As the 1930s, the Frida Kahlo gained international notoriety as “Diego Rivera’s wife”, gracing the cover of French Vogue. Then, she floored the avant-garde scene with artworks whose vulnerability spoke from the heart while their rawness punched you in the gut. The public ate it up, despite not always knowing how to digest it. Posthumously, and especially in recent decades, her popularity has blown into full on “Fridamania. Frida “merch” exists in almost every corner of the world, with much of it made by heartfelt, amateur artisans. But more of it, is now coming from retail behemoths like Forever 21, Mattel and most recently, the sneaker brand Vans, which released a limited edition collection of shoes inspired by some of the painter’s most iconic works. More than a cult, Frida is now a corporation – literally – and we wanted to find out a little more about what that really means.
We should probably mention: We love Frida and we are consumers of her likeness. We own a “Frida unibrow” mug. At the MessyNessy HQ in Paris, you’re greeted by a Frida Kahlo beaded bamboo curtain over the doorway. Why? This may be a shot in the dark, but for anyone in need of an extra dose of you-can-do-it creative energy, Frida is the perfect cheerleader. She was also the unofficial, patron saint of misfits; “‘I used to think I was the strangest person in the world,” she once said, “Read this and know that, yes, it’s true, I’m here, and I’m just as strange as you.”
Lovely words. Nice enough to print and package up in a nice poster online, which is exactly what’s been happening ever since Etsy and Pinterest took off in the past decade. Here she is on a pair of customised huarache sandals handmade in Zapopan, Mexico:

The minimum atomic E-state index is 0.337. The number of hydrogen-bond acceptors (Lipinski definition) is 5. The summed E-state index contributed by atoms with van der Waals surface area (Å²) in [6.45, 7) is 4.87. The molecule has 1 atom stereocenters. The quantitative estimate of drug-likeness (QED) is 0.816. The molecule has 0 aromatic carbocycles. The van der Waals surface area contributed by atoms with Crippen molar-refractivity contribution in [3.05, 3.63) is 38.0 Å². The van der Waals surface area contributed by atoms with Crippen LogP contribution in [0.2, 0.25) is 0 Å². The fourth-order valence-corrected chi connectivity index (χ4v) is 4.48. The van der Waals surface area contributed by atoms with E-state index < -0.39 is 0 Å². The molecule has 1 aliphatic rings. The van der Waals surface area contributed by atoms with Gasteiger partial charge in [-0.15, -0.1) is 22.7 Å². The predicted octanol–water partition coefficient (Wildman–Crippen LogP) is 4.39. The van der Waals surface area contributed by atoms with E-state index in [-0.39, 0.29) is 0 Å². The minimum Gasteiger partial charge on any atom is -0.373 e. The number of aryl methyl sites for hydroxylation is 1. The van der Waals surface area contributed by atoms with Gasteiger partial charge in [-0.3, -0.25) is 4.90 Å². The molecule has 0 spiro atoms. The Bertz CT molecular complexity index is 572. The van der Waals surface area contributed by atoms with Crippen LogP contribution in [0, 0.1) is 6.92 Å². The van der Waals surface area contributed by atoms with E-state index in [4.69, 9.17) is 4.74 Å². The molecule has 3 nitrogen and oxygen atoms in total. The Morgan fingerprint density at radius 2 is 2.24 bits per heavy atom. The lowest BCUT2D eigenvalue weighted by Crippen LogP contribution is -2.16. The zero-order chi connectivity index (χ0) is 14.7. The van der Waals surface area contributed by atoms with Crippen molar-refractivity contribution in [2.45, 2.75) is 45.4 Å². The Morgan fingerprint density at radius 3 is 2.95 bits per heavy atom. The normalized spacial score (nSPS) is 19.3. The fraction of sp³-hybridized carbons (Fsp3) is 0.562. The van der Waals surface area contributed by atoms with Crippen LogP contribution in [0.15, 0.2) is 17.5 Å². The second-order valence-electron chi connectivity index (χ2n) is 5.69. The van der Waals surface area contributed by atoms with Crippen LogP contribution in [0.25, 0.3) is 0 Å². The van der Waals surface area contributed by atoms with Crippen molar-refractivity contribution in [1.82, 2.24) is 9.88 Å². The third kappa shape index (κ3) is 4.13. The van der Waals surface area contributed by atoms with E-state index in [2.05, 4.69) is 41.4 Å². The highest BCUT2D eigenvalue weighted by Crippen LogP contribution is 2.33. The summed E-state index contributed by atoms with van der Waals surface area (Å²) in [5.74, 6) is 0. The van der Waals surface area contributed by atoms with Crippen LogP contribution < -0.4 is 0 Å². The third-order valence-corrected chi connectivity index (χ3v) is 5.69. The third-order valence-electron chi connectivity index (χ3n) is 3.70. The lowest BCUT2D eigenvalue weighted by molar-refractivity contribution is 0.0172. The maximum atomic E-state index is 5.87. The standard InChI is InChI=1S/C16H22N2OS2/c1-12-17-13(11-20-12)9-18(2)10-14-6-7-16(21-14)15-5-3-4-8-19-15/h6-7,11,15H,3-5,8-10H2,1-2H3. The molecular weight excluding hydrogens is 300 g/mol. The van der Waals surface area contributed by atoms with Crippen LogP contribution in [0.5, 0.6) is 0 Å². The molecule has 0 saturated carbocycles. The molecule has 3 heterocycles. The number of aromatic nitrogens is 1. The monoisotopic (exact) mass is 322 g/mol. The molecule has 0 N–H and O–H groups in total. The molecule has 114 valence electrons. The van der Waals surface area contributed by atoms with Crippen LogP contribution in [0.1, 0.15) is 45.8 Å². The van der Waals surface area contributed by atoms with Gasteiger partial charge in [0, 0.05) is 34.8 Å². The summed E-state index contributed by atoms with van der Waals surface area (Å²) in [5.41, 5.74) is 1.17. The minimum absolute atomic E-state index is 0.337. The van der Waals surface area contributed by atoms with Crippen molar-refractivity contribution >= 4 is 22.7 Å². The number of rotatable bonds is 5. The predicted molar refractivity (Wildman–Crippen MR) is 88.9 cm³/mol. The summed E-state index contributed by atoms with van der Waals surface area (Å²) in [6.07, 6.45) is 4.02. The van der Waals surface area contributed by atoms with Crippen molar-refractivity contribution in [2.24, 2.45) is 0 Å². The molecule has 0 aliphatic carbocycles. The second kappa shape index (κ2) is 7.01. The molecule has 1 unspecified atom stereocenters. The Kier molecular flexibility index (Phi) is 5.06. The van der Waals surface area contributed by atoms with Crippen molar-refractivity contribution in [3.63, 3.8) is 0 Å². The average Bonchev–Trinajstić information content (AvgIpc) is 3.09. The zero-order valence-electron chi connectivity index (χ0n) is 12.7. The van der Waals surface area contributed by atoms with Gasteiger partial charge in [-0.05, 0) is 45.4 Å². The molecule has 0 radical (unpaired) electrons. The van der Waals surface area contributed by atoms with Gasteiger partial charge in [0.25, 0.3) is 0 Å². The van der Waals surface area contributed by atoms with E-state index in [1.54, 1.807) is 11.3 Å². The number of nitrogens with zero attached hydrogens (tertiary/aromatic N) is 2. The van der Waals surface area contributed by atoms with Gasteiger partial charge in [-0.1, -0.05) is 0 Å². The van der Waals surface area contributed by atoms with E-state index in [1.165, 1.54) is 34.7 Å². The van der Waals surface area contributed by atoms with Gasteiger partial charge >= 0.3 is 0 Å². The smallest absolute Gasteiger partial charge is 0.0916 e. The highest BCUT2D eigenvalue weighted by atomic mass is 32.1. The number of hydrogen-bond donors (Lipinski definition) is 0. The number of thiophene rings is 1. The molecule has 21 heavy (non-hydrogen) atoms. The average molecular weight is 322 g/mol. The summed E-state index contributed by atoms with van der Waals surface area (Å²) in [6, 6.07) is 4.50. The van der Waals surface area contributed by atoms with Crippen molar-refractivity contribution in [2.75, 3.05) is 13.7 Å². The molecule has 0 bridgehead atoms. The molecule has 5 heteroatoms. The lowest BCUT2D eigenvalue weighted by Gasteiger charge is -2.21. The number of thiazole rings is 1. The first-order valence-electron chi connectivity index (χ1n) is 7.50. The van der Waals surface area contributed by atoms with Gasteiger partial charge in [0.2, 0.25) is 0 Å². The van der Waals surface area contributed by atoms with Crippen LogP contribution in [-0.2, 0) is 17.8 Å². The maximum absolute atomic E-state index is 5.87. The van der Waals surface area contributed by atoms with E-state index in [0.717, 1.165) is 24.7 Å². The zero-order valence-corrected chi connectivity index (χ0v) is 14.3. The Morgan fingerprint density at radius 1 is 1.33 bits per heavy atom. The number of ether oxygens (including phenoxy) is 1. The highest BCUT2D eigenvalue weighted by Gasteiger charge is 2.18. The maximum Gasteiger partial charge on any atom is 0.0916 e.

The shoes, writes shop owner Jorge Zamora, are made by local “artesanias mexicanas.” Thus, a customer’s business also supports the small businesses and artisans of Kahlo’s beloved Mexico, making it an ethical way to cash in on her memory. Then, there’s everything else: Frida sneakers and baby booties; Hawaiian print Frida shirts, and Frida leggings; Frida lamps, oven mits, and iPhone cases. There’s even a t-shirt with her head plastered over the body of fellow cultural revolutionary, Patti Smith. There doesn’t seem to be much control over her image, but that may not be the case for much longer…
“The Frida Kahlo Corporation” has been a business operating out of Panama since 2004. Kahlo had no children of her own, and the handling of her legacy has caused a rift in descendants. In 2005, her niece Isolda (inheritor of her property rights) trademarked and sold the rights to the words “Frida Kahlo,” in turn, helping to create the Frida Kahlo Corp (FKC), which has been attempting to claim total ownership of her likeness ever since, arguably even more aggressively since Isolda’s death in 2007.
On their site they declare “Frida Kahlo Corporation owns the trademark rights and interests to the name Frida Kahlo worldwide”. If you want to print a picture of Frida – who, by law, should be relatively free of copyright as she died 50 years ago – you have to go through them, as some unsuspecting independent retailers have been learning the hard way.
The FKC has been taking measures to have amateur artists removed from platforms like Etsy and issuing threats of lawsuits for the use of Frida’s likeness. Meanwhile their mission statement on their website reads: “We are dedicated to educating, sharing and preserving Frida Kahlo’s art, image and legacy.”. One Etsy seller based in Denver, Colorado who had her Frida dolls flagged and taken down from the platform due to alleged infringement of the Frida estate, has since filed a lawsuit against the corporation this summer.
“I don’t believe that artists should be bullied or threatened into abandoning their art, silencing their voices, and stifling their creativity,” Nina Shope announced on Facebook, who creates homages to Frida with folk-art inspired creations. The dolls feature her signature unibrow, but should FKC really own the legal right to a unibrow? “That is the main reason why I am challenging the FKC’s alleged trademark registration, that has been used as a cudgel not only against me but against a number of other creators and artists.”